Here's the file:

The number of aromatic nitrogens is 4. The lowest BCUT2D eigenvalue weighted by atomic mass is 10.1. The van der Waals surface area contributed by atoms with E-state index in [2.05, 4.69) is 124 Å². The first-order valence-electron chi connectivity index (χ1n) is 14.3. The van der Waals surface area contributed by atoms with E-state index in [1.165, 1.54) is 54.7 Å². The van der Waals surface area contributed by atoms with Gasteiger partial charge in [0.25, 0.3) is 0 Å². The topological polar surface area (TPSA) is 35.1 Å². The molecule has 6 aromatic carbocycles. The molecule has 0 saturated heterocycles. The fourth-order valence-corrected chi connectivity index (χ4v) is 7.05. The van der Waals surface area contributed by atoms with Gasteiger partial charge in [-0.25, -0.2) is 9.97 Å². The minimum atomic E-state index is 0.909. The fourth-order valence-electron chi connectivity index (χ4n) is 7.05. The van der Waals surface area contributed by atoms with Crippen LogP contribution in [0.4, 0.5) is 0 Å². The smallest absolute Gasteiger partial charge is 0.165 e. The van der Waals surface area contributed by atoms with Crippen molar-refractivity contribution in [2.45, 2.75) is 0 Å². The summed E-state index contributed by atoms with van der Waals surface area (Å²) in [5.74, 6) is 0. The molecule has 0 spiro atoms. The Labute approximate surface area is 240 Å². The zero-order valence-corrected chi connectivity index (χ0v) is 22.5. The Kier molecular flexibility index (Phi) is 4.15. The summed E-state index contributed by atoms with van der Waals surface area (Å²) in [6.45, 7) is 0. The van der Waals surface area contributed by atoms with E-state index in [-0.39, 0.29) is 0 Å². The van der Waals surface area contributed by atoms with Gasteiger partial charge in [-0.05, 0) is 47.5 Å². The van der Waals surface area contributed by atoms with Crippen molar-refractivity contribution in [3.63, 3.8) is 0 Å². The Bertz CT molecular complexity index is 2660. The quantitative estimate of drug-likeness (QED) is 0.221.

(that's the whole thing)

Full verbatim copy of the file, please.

The number of aromatic nitrogens is 4. The lowest BCUT2D eigenvalue weighted by atomic mass is 10.1. The van der Waals surface area contributed by atoms with E-state index in [2.05, 4.69) is 124 Å². The first-order valence-electron chi connectivity index (χ1n) is 14.3. The van der Waals surface area contributed by atoms with E-state index in [1.165, 1.54) is 54.7 Å². The van der Waals surface area contributed by atoms with Gasteiger partial charge in [0.25, 0.3) is 0 Å². The topological polar surface area (TPSA) is 35.1 Å². The molecule has 6 aromatic carbocycles. The molecule has 0 saturated heterocycles. The fourth-order valence-corrected chi connectivity index (χ4v) is 7.05. The van der Waals surface area contributed by atoms with Gasteiger partial charge in [-0.25, -0.2) is 9.97 Å². The minimum atomic E-state index is 0.909. The fourth-order valence-electron chi connectivity index (χ4n) is 7.05. The van der Waals surface area contributed by atoms with Crippen LogP contribution in [0.4, 0.5) is 0 Å². The smallest absolute Gasteiger partial charge is 0.165 e. The van der Waals surface area contributed by atoms with Crippen molar-refractivity contribution in [2.45, 2.75) is 0 Å². The summed E-state index contributed by atoms with van der Waals surface area (Å²) in [5.74, 6) is 0. The molecule has 0 spiro atoms. The Labute approximate surface area is 240 Å². The zero-order valence-corrected chi connectivity index (χ0v) is 22.5. The Kier molecular flexibility index (Phi) is 4.15. The summed E-state index contributed by atoms with van der Waals surface area (Å²) in [6.45, 7) is 0. The van der Waals surface area contributed by atoms with E-state index in [-0.39, 0.29) is 0 Å². The van der Waals surface area contributed by atoms with Gasteiger partial charge in [-0.05, 0) is 47.5 Å². The van der Waals surface area contributed by atoms with Crippen molar-refractivity contribution in [3.63, 3.8) is 0 Å². The Bertz CT molecular complexity index is 2660. The quantitative estimate of drug-likeness (QED) is 0.221.